Egypt was offered nuclear weapons, materials and expertise on the black market after the collapse of the Soviet Union, according to a senior Egyptian diplomat.
Egyptian President Hosni Mubarak turned down the offer, but the incident raises new questions over what nuclear sales were made by the other states or groups in the chaos of the early 1990s in Russia and the former Soviet republics.
Egyptian Ambassador to the UN Maged Abdelaziz made the revelation to the US’ top negotiator on nuclear arms control, Rose Gottemoeller, in a conversation reported in a leaked US cable in May last year.
The subject came up in a discussion of the creation of a nuclear weapons-free zone in the Middle East, a foreign policy priority for Cairo.
The US cable said: “Finally, in an apparent attempt to portray Egypt as a responsible member of the international community, Abdelaziz claimed that Egypt had been offered nuclear scientists, materials and even weapons following the collapse of the Soviet Union, but Egypt had refused all such offers. A/S [assistant -secretary of state] Gottemoeller asked him how he knew this to be true, to which Abdelaziz replied he was in Moscow at that time and had direct personal knowledge.”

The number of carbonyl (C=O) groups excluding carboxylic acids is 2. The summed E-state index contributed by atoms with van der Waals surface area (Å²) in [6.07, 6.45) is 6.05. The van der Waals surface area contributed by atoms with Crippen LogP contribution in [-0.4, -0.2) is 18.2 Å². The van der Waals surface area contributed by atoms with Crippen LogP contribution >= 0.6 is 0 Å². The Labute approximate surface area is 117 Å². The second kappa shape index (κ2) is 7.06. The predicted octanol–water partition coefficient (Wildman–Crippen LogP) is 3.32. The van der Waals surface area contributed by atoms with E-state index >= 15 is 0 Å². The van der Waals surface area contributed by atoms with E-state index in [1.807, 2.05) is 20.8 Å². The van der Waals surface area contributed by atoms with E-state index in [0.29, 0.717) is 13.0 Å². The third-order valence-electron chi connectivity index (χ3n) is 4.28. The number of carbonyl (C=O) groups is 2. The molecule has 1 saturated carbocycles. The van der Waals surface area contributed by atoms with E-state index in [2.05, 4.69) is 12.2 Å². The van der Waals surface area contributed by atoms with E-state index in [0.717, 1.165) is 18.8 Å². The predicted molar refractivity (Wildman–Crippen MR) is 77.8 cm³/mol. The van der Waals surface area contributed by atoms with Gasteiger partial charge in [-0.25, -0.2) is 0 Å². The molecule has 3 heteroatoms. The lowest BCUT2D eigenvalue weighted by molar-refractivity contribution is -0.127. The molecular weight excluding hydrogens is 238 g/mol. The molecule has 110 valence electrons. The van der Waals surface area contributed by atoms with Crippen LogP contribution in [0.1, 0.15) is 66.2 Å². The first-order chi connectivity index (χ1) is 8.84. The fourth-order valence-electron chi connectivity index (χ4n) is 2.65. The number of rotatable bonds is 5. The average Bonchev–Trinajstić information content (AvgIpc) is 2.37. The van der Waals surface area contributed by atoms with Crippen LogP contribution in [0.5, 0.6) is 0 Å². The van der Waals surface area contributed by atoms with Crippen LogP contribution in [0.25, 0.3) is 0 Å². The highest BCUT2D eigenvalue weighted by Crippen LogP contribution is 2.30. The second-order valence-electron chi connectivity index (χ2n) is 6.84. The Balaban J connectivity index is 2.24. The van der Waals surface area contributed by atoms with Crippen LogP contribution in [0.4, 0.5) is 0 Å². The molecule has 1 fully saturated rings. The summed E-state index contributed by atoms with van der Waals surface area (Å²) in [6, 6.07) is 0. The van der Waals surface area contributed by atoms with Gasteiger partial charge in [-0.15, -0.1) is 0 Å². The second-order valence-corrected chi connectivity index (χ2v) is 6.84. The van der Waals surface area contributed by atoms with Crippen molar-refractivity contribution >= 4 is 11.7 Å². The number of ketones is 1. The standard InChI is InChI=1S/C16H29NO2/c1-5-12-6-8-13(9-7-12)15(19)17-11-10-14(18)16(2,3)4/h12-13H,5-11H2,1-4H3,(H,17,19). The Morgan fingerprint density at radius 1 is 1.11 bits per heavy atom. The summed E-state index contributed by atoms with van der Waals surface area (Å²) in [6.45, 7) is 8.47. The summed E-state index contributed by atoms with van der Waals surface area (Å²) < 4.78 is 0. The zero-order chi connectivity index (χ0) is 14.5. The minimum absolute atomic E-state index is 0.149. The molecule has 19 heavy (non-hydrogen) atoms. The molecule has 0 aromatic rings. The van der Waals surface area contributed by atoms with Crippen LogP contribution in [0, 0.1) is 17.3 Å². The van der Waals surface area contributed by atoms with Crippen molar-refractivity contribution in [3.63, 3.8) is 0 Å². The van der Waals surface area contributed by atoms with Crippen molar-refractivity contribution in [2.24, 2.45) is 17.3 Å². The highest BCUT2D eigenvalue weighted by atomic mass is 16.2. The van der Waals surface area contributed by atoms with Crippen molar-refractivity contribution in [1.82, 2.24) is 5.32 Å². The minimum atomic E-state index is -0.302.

Abdelaziz declined to comment on the cable and it is unclear from the text who made the offer.
However, other evidence points toward groups of former military officers and nuclear scientists suddenly facing loss of privileges and income.
Maria Rost Rublee, an expert on the history of Egypt’s nuclear program, said she was told by three well-informed sources — a former Egyptian diplomat, military officer and nuclear scientist — that “non-state actors” from an unnamed former Soviet republic had tried to sell fissile material and technology to Egypt.
“Mubarak refused. He was very cautious, even over nuclear energy, and canceled plans for a program after Chernobyl,” said Rublee, the author of Nonproliferation Norms — a study of why some nations choose the path of nuclear restraint, now teaching at the University of Auckland, New Zealand.
She said the leaked US cable marks the first time an Egyptian official has claimed his government was offered actual nuclear warheads and the assistance of nuclear technicians.
Olli Heinonen, former head of the safeguards division at the International Atomic Energy Agency, said: “At the time of the Soviet collapse, there were lots of people with financial difficulties. Some guys were looking for ways of many money and set up companies, offering nuclear material, but these were individuals making the offers, not the states.”
Several kilograms of weapons-grade uranium and plutonium have been seized from smugglers in the intervening years.
Meanwhile, there have been occasional accounts of former Soviet weapons scientists hawking their expertise abroad.
The International Atomic Energy Agency has been trying to find out what a Russian-Ukrainian scientist who had carried out pioneering work on the Soviet nuclear bomb at Chelyabinsk in Siberia, was doing in Iran in the mid-1990s.
The scientist, now back in Moscow, is an expert in the implosion techniques necessary for rigging up a nuclear warheads.